If you’ve ever worked on a tough piece of code, you know that there is some trial and error involved. You add code, try it, tweak it, sometimes remove it altogether and then attempt to change a different part. Sometimes, at the end of a whirlwind session, do you worry you left something in that eventually didn’t need to be there?
You can use the patch option of git add to verify each and every change you’ve made to your code, so you can decide which to keep and which to throw out. Just use the -p option, like so:
mysite$ git add -p diff --git a/index.html b/index.html index 4e5050b..da78acf 100644 --- a/index.html +++ b/index.html @@ -5,5 +5,8 @@ <h1>Hello, World!</h1> + <ul> + <li><a href="about.html">About</a></li> + </ul> Stage this hunk [y,n,q,a,d,/,e,?]? y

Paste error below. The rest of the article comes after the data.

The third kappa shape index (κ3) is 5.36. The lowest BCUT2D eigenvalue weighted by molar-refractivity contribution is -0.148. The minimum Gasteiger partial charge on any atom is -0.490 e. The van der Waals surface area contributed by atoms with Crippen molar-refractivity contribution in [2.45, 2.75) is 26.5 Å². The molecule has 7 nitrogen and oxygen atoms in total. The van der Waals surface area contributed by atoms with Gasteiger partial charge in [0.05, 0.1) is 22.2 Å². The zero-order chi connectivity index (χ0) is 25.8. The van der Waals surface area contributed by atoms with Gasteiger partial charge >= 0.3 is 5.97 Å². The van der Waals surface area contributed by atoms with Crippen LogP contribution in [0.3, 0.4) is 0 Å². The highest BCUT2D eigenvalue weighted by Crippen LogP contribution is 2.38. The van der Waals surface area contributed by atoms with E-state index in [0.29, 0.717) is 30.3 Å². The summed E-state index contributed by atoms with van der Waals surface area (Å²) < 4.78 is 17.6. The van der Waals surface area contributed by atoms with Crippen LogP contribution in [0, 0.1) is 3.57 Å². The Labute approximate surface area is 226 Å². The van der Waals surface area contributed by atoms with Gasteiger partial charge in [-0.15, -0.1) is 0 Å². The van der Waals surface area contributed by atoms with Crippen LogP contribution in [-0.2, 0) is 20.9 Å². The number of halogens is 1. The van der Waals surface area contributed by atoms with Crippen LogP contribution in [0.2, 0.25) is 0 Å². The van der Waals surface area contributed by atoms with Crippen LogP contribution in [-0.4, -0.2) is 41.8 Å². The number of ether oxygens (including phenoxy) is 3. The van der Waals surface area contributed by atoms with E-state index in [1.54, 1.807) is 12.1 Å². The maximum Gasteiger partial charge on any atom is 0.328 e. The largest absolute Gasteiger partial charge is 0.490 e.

When you’re finished, only the changes you’ve approved will be saved at your next commit. The other changes won’t be wiped out – they’ll still be in your code for you to remove as you see fit. But they won’t be “staged” for the next commit, so they won’t make it into your repository.
Another use is when you realize you made changes that should have been committed, but now you’re partway through another feature. You can commit the finished changes, while excluding the changes that are still in progress.